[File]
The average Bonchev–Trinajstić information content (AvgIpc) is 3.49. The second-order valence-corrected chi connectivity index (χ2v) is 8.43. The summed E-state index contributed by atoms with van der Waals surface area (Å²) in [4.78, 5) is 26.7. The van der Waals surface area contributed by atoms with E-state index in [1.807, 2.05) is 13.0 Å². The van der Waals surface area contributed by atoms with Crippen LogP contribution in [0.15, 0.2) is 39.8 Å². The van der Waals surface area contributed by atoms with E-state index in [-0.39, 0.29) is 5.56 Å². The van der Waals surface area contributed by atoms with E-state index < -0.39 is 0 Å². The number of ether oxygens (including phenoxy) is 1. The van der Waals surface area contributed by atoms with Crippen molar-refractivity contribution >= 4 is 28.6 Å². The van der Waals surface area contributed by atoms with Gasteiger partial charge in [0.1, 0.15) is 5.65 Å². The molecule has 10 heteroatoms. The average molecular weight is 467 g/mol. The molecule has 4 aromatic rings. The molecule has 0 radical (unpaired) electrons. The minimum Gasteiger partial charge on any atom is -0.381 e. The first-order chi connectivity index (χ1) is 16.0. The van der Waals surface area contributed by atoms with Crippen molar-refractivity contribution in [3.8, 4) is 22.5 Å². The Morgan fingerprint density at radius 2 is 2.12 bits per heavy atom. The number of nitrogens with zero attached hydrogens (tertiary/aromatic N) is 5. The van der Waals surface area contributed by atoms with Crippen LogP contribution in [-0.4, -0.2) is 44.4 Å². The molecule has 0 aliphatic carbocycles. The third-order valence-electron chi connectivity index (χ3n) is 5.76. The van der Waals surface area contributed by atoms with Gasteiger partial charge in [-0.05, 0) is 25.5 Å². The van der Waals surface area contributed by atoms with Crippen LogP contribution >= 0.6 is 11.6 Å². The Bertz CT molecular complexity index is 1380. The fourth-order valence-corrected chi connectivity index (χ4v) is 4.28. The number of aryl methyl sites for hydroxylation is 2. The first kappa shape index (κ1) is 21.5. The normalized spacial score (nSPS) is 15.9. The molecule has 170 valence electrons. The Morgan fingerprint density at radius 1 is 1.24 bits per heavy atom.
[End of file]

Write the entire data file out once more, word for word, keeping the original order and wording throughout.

The average Bonchev–Trinajstić information content (AvgIpc) is 3.49. The second-order valence-corrected chi connectivity index (χ2v) is 8.43. The summed E-state index contributed by atoms with van der Waals surface area (Å²) in [4.78, 5) is 26.7. The van der Waals surface area contributed by atoms with E-state index in [1.807, 2.05) is 13.0 Å². The van der Waals surface area contributed by atoms with Crippen LogP contribution in [0.15, 0.2) is 39.8 Å². The van der Waals surface area contributed by atoms with E-state index in [-0.39, 0.29) is 5.56 Å². The van der Waals surface area contributed by atoms with E-state index < -0.39 is 0 Å². The number of ether oxygens (including phenoxy) is 1. The van der Waals surface area contributed by atoms with Crippen molar-refractivity contribution >= 4 is 28.6 Å². The van der Waals surface area contributed by atoms with Gasteiger partial charge in [0.1, 0.15) is 5.65 Å². The molecule has 10 heteroatoms. The average molecular weight is 467 g/mol. The molecule has 4 aromatic rings. The molecule has 0 radical (unpaired) electrons. The minimum Gasteiger partial charge on any atom is -0.381 e. The first-order chi connectivity index (χ1) is 16.0. The van der Waals surface area contributed by atoms with Crippen molar-refractivity contribution in [3.8, 4) is 22.5 Å². The Morgan fingerprint density at radius 2 is 2.12 bits per heavy atom. The number of nitrogens with zero attached hydrogens (tertiary/aromatic N) is 5. The van der Waals surface area contributed by atoms with Crippen LogP contribution in [-0.4, -0.2) is 44.4 Å². The molecule has 0 aliphatic carbocycles. The third-order valence-electron chi connectivity index (χ3n) is 5.76. The van der Waals surface area contributed by atoms with Gasteiger partial charge in [-0.05, 0) is 25.5 Å². The van der Waals surface area contributed by atoms with Crippen LogP contribution >= 0.6 is 11.6 Å². The Bertz CT molecular complexity index is 1380. The fourth-order valence-corrected chi connectivity index (χ4v) is 4.28. The number of aryl methyl sites for hydroxylation is 2. The first kappa shape index (κ1) is 21.5. The normalized spacial score (nSPS) is 15.9. The molecule has 170 valence electrons. The Morgan fingerprint density at radius 1 is 1.24 bits per heavy atom.